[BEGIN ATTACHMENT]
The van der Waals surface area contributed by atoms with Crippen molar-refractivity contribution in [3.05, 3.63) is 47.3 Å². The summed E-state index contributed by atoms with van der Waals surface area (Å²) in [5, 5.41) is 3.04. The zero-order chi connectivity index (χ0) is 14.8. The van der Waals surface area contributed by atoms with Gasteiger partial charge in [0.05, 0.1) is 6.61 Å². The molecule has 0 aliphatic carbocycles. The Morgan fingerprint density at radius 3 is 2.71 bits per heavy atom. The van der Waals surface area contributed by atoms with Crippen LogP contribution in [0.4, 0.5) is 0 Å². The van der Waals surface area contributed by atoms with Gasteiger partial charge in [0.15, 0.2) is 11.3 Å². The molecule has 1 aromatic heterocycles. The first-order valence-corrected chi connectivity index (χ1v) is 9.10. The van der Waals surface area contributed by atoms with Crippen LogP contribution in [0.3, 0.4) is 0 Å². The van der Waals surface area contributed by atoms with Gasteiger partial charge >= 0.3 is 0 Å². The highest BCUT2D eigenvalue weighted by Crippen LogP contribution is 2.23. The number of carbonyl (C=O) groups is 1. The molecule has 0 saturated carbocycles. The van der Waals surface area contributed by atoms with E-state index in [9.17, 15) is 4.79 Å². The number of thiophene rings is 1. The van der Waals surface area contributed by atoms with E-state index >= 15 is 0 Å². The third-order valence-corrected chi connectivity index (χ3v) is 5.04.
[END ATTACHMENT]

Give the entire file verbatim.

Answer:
The van der Waals surface area contributed by atoms with Crippen molar-refractivity contribution in [3.05, 3.63) is 47.3 Å². The summed E-state index contributed by atoms with van der Waals surface area (Å²) in [5, 5.41) is 3.04. The zero-order chi connectivity index (χ0) is 14.8. The van der Waals surface area contributed by atoms with Gasteiger partial charge in [0.05, 0.1) is 6.61 Å². The molecule has 0 aliphatic carbocycles. The Morgan fingerprint density at radius 3 is 2.71 bits per heavy atom. The van der Waals surface area contributed by atoms with Crippen LogP contribution in [0.4, 0.5) is 0 Å². The van der Waals surface area contributed by atoms with Gasteiger partial charge in [0.15, 0.2) is 11.3 Å². The molecule has 1 aromatic heterocycles. The first-order valence-corrected chi connectivity index (χ1v) is 9.10. The van der Waals surface area contributed by atoms with Crippen LogP contribution in [0.3, 0.4) is 0 Å². The van der Waals surface area contributed by atoms with Gasteiger partial charge >= 0.3 is 0 Å². The highest BCUT2D eigenvalue weighted by Crippen LogP contribution is 2.23. The number of carbonyl (C=O) groups is 1. The molecule has 0 saturated carbocycles. The van der Waals surface area contributed by atoms with E-state index in [9.17, 15) is 4.79 Å². The number of thiophene rings is 1. The van der Waals surface area contributed by atoms with E-state index >= 15 is 0 Å². The third-order valence-corrected chi connectivity index (χ3v) is 5.04.